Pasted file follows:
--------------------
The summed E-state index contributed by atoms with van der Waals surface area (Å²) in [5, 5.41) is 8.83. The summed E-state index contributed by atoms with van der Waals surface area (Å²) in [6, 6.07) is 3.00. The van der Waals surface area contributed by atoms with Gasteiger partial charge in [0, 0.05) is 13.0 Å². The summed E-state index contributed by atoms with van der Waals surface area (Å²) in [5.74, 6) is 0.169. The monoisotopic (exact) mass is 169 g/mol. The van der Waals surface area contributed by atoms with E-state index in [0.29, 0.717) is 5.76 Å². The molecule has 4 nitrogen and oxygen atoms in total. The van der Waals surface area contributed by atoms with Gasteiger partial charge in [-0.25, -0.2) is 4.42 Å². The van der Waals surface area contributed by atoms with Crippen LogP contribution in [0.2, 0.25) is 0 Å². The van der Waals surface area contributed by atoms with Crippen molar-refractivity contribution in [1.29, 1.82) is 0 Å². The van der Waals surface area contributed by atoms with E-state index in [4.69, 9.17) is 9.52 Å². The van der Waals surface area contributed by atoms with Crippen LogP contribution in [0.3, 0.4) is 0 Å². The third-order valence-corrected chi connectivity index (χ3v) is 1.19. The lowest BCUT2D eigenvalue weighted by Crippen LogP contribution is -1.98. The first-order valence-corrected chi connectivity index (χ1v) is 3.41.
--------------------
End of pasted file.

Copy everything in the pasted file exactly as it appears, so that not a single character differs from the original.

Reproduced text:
The summed E-state index contributed by atoms with van der Waals surface area (Å²) in [5, 5.41) is 8.83. The summed E-state index contributed by atoms with van der Waals surface area (Å²) in [6, 6.07) is 3.00. The van der Waals surface area contributed by atoms with Gasteiger partial charge in [0, 0.05) is 13.0 Å². The summed E-state index contributed by atoms with van der Waals surface area (Å²) in [5.74, 6) is 0.169. The monoisotopic (exact) mass is 169 g/mol. The van der Waals surface area contributed by atoms with E-state index in [0.29, 0.717) is 5.76 Å². The molecule has 4 nitrogen and oxygen atoms in total. The van der Waals surface area contributed by atoms with Gasteiger partial charge in [-0.25, -0.2) is 4.42 Å². The van der Waals surface area contributed by atoms with Crippen LogP contribution in [0.2, 0.25) is 0 Å². The van der Waals surface area contributed by atoms with Crippen molar-refractivity contribution in [1.29, 1.82) is 0 Å². The van der Waals surface area contributed by atoms with E-state index in [4.69, 9.17) is 9.52 Å². The van der Waals surface area contributed by atoms with Crippen LogP contribution in [0.3, 0.4) is 0 Å². The third-order valence-corrected chi connectivity index (χ3v) is 1.19. The lowest BCUT2D eigenvalue weighted by Crippen LogP contribution is -1.98. The first-order valence-corrected chi connectivity index (χ1v) is 3.41.